Data center asset management and DCIM


Uptime Institute recently weighed in on the topic of data center asset management at

Uptime Institute Professional Services Consultants David Humphrey and Rich Van Loo both survived asset management software implementations in their previous jobs as data center managers.

They said few people are ever happy with data center asset management tools:

Asset management tools are often part of some other system — maintenance management software, a systems management framework, real estate management and building management — not a tool purpose-built for the data center. So they take a lot of effort to implement.

With data center infrastructure management (DCIM) tools, vendors are getting closer to providing you with a complete picture of what you need to track, but they’re not quite there yet.

Humphrey and Van Loo said asset management software vendors can come in and show you all the reports their tools can do, but they don’t tell you it can take five man-years of effort to populate the reports. A lot of data center managers haven’t sat down and figured out what information they want out of the systems. How are you using the reports? What’s the benefit to your operation? Why are you generating this data if you’re not going to use it?

Humphrey and Van Loo recommended that data center managers start with an Excel spreadsheet for a year or two so the operations staff can figure out exactly what data they want to keep, and then they can move to one of the software tools if necessary.

I thought Humphrey and VanLoo’s comments about using DCIM tools for data center asset management warranted further research, and asked a few DCIM vendors to weigh in on that aspect of the software.


Raritan’s dcTrack leverages Ping and SNMP to discover and collect asset information. Information recorded includes names, network interfaces, memory, disk storage, processors, software and installation date. The dcTrack tool maintains real-time views and granular details of every asset and their connections across the entire data center — including servers, networking, environmental equipment, power and Ethernet cable plant. It also provides up-to-the-minute views of a data center’s power consumption, heat dissipation, and available floor and cabinet/rack space for efficient capacity management.

Screen shot one shows asset information that helps users view, edit and add server and network items. The user can assign an unlimited number of network and power ports and applications to each device, which can be instantly visualized on the device front and rear views. Built-in intelligence will allow the user to assign IP addresses and VLANs from available networks as well as assign color codes.

Screen shot two shows power distribution information. This screen helps visualize the circuit breaker panel as it exists in the PDU.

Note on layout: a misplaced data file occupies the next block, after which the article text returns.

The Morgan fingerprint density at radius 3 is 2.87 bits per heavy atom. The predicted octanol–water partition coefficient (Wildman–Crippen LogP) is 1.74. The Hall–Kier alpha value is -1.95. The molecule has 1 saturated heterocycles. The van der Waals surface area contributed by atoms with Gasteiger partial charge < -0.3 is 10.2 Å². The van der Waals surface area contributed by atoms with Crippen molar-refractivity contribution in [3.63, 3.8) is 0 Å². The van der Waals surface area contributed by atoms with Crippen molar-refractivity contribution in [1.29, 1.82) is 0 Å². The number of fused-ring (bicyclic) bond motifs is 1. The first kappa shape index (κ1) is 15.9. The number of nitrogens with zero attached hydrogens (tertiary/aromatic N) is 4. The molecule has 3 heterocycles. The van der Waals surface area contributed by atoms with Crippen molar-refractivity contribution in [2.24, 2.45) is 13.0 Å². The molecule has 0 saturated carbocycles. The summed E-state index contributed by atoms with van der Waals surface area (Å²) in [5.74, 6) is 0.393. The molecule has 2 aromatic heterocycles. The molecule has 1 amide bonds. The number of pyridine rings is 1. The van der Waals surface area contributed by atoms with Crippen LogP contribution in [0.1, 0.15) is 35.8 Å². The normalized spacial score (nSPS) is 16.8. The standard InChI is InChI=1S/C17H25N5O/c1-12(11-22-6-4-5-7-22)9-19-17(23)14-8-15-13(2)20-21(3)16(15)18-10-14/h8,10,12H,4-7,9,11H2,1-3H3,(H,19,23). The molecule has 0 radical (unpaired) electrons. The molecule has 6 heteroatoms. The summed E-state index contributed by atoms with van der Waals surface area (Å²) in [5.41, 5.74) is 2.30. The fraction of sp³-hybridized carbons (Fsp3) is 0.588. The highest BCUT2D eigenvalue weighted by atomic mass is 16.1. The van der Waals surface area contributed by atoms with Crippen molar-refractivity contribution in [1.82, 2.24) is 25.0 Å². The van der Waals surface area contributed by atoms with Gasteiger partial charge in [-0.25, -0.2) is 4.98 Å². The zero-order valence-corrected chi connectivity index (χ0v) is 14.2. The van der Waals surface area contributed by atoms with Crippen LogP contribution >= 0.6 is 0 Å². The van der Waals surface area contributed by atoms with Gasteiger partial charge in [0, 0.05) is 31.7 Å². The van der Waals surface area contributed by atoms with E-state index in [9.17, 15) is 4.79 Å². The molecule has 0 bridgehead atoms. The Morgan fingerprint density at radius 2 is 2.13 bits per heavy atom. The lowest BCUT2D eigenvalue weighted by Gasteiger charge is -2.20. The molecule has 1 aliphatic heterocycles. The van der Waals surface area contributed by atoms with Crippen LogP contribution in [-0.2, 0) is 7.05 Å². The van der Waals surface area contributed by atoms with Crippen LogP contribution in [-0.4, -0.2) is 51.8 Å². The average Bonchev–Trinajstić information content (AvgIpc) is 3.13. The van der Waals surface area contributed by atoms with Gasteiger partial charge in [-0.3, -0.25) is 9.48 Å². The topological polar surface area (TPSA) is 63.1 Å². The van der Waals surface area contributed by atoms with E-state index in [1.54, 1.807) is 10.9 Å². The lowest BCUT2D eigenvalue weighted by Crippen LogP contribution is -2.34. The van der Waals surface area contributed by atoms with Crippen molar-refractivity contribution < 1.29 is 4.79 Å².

Jon Temple, President and CEO of nlyte Software said nlyte Discover automatically scans the network to locate and catalogue devices in the nlyte performance management database. “This agent-less technology can discover all types of networked equipment including devices running Windows, Macintosh, UNIX and Linux, along with infrastructure devices such as switches, network printers, controllers and routers. Basically nlyte can discover and inventory anything that is using a TCP/IP stack.”

“As part of our application, nlyte also offers a robust Materials Catalog which contains thousands of data center asset templates and each one contains all of the common attributes for a given asset type such as size, weight, power and/or cooling requirements. We can then map each discovered asset to the appropriate template. This affords us the opportunity to build a rich data-driven, virtual model of a customer’s data center. Once that model is produced we leverage it to simulate the cascading affects of every Move, Add, and Change (MAC) before they are physically executed.”


“We use Avocent DSView 3 software to discover assets in the data center as well as provide an access and control solution for these assets. All assets discovered, can be cataloged in the Avocent Data Center Planner software to provide a virtual view of the data center and show the exact location of each asset on a laptop or mobile device,” said Avocent Sr. Product Manager David Richardson.

“We use these tools to monitor and alert the condition or state of discovered, cataloged assets to indicate when a new asset is placed or when an asset is disconnected from the network and provide the notifications to engage the operations team as required. Both DSView 3 and Data Center Planner enable integration with third party Incident Management, Change Management, or Configuration Management toolsets to enable the enterprise to provide automation of these critical IT processes.”

Posted by mstansberry on 22-03-2011
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Comments (1)

David Humphrey and Rich Van Loo make some astute points about implementation. Rather like ERP, and CRM, and CMDBs, and many other database based applications before them, the return on investment case for DC asset management is made complicated by the project effort and the ongoing process changes required to really reap the benefits. The challenge for the vendors is to build up a reference-able library of case studies where the benefits, hard and soft, technical and financial, can be demonstrated over time. If we look back at the adoption of ERP, almost all the early stories were of cost overruns, delays, complexity, integration problems and general frustration. Today, no big company can manage without it. I think there are some similarities with DCIM. One of the interesting differences between ERP and DCIM right now is that the big IT consultancies were the torch carriers for ERP, growing rich in the process. Today, the channel in DCIM is quite underdeveloped.

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